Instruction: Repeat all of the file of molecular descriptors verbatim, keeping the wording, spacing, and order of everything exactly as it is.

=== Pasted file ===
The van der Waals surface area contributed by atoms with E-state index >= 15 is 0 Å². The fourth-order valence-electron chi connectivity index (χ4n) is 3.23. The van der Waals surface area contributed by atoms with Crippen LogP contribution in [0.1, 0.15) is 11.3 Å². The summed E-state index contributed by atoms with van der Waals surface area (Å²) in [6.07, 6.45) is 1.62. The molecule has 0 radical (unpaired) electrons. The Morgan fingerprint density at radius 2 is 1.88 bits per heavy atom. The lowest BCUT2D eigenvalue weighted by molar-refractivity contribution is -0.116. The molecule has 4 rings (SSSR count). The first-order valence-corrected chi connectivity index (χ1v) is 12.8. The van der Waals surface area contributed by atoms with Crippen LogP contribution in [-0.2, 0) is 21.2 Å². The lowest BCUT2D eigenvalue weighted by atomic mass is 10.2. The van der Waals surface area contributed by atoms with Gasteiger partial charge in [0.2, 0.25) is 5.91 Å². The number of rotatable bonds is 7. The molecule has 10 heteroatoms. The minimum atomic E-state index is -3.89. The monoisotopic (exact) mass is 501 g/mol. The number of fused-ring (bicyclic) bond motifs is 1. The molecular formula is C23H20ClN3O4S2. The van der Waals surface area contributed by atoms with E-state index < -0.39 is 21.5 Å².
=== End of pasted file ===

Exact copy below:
The van der Waals surface area contributed by atoms with E-state index >= 15 is 0 Å². The fourth-order valence-electron chi connectivity index (χ4n) is 3.23. The van der Waals surface area contributed by atoms with Crippen LogP contribution in [0.1, 0.15) is 11.3 Å². The summed E-state index contributed by atoms with van der Waals surface area (Å²) in [6.07, 6.45) is 1.62. The molecule has 0 radical (unpaired) electrons. The Morgan fingerprint density at radius 2 is 1.88 bits per heavy atom. The lowest BCUT2D eigenvalue weighted by molar-refractivity contribution is -0.116. The molecule has 4 rings (SSSR count). The first-order valence-corrected chi connectivity index (χ1v) is 12.8. The van der Waals surface area contributed by atoms with Crippen LogP contribution in [-0.2, 0) is 21.2 Å². The lowest BCUT2D eigenvalue weighted by atomic mass is 10.2. The van der Waals surface area contributed by atoms with Gasteiger partial charge in [0.2, 0.25) is 5.91 Å². The number of rotatable bonds is 7. The molecule has 10 heteroatoms. The minimum atomic E-state index is -3.89. The monoisotopic (exact) mass is 501 g/mol. The number of fused-ring (bicyclic) bond motifs is 1. The molecular formula is C23H20ClN3O4S2. The van der Waals surface area contributed by atoms with E-state index < -0.39 is 21.5 Å².